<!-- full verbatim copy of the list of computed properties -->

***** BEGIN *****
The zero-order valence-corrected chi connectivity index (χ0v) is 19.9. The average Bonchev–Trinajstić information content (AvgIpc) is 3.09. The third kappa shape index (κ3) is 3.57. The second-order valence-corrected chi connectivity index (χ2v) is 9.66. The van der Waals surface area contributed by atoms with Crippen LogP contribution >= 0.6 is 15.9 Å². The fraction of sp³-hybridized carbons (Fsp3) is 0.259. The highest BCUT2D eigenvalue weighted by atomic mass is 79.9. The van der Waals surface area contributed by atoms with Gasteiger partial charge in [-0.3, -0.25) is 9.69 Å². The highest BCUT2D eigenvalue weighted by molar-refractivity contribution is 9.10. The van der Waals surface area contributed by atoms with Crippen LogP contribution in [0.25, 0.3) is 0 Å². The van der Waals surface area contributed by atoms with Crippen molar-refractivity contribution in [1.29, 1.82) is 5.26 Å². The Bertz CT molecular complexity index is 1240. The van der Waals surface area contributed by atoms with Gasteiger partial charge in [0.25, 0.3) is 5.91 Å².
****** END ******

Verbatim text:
The zero-order valence-corrected chi connectivity index (χ0v) is 19.9. The average Bonchev–Trinajstić information content (AvgIpc) is 3.09. The third kappa shape index (κ3) is 3.57. The second-order valence-corrected chi connectivity index (χ2v) is 9.66. The van der Waals surface area contributed by atoms with Crippen LogP contribution >= 0.6 is 15.9 Å². The fraction of sp³-hybridized carbons (Fsp3) is 0.259. The highest BCUT2D eigenvalue weighted by atomic mass is 79.9. The van der Waals surface area contributed by atoms with Gasteiger partial charge in [-0.3, -0.25) is 9.69 Å². The highest BCUT2D eigenvalue weighted by molar-refractivity contribution is 9.10. The van der Waals surface area contributed by atoms with Crippen LogP contribution in [0.25, 0.3) is 0 Å². The van der Waals surface area contributed by atoms with Crippen molar-refractivity contribution in [1.29, 1.82) is 5.26 Å². The Bertz CT molecular complexity index is 1240. The van der Waals surface area contributed by atoms with Gasteiger partial charge in [0.25, 0.3) is 5.91 Å².